What is Assault?

If you’ve been charged with assault, a conviction can lead to both jail time and a criminal record.

An assault conviction on your record can impact your employment prospects, your ability to travel and more.

Simple Assault

Simple assault, also referred to as “common assault,” can arise from physical contact such as pushing or shoving and it is not necessary that a person was hurt. Even the threat or attempt of violence without physical contact can be considered as assault in some circumstances.

For first-time offenders, simple assault will often be treated as a summary conviction and the crown may not request jail time. However, if the assault is more serious, simple assault can be considered an indictable offence that requires a more involved court process with more serious sentences of up to 5 years in prison.

Assault causing bodily harm

If the assault ended in injury such as a black eye or bloody nose, it can result in the more serious charge of assault causing bodily harm. A verbal or visual threat does not qualify until either direct or indirect contact has been made.

Being charged with this form of assault can lead to up to 10 years in jail and severe penalties. Even in cases where the prosecutor is not asking for a jail sentence, a conviction can result in a criminal record, probation, non-communication order, as well a DNA order.

Aggravated assault

If an assault results in serious injuries, such as a broken arm or leg, or endangers the complainant’s life, the charge can be upgraded to the much more serious charge of aggravated assault. Section 268 of the Criminal Code says an aggravated assault happens when one person “wounds, mains, disfigures or endangers the life” of someone else through an assault. 

Depending on the circumstances, a conviction can result in fourteen (14) years in prison. Aggravated sexual assault could be a life term.

Assault with a weapon

This offence is set out in section 267(a) of the Criminal Code and can result from an assault involving any type of weapon, such as a knife or gun, but can also arise from using common objects such as a bottle. The law describes someone who has committed assault with a weapon as, “Everyone who, in committing an assault, carries, uses or threatens to use a weapon or an imitation thereof, or causes bodily harm to the complainant.” 

Assault with a weapon cases can arise in cases where there is no injury whatsoever to the victim.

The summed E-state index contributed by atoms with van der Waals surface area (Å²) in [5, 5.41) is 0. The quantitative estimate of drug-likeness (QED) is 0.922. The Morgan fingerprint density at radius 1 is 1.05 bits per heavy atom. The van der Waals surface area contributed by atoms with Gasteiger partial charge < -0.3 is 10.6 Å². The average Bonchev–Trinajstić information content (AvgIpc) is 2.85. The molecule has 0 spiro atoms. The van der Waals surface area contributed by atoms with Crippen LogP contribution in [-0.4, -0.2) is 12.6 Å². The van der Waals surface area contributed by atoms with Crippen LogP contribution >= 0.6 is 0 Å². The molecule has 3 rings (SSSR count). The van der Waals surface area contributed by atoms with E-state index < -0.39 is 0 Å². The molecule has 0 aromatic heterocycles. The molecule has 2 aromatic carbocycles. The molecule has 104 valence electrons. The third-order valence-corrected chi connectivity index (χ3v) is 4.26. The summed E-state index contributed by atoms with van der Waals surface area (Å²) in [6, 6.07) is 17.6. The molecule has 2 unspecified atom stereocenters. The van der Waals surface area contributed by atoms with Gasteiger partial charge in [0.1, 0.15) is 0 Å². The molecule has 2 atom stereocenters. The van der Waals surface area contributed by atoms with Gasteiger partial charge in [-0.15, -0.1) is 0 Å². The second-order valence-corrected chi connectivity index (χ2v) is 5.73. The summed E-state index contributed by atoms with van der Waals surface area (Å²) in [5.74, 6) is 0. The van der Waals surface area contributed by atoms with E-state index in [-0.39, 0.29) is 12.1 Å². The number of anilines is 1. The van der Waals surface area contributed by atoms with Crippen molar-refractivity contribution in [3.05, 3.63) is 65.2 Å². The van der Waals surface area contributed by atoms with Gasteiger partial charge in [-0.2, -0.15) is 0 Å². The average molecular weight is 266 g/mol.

Domestic assault

This is a charge involving a conflict between spouses or two other parties in some sort of domestic relationship. 

There is no special offence in the Criminal Code for domestic assaults and they are all prosecuted as one of the types of assault listed above. However, the fact that there was a relationship between the parties at the time of the assault will be used as an aggravating factor at sentencing.

Assaulting a Peace Officer

Assaulting a peace officer, commonly referred to as assaulting a police officer, can result in convictions with more serious sentences. Assaulting a police officer has the same maximum penalties as simple assault, assault with a weapon, and aggravated assault, but as assaulting an officer is considered a serious offence, you are often more at risk for the maximum sentence. 

The legal definition is the same as for assault, but the victim of the assault must have been a peace officer engaged in the execution of their duty.

Sexual assault

The Supreme Court of Canada defines sexual assault as an assault committed by a male or female in circumstances of a sexual nature, such that the sexual integrity of the victim is violated. Read our blog regarding sexual assault charges here.

Penalties for Convictions Related to Assault

In general, the consequences of causing someone bodily harm will inevitably be dependent on the extent of physical & emotional injury done to the victim. The resulting sentence can include a combination of fines, restitution, community service, and jail time. A record for an assault related charge may cause immigration problems with the United States of America as you may be refused entry.

Assault Defence Lawyer

If you have been charged with a form of assault, it is important to come up with a strategic defence to protect your rights and freedoms. It is important to understand that provocation is not a defence to the charge of assault. Provocation can be a mitigating factor on sentence but not justification for an assault.

Rishma Gupta has successfully defended against assault charges by raising issues such as self-defence and by obtaining discharges so that our clients do not end up with criminal records. She has represented individuals charged with various criminal offences in the Greater Toronto Area (GTA) and throughout Ontario. Contact Rishma today to discuss your case in confidence.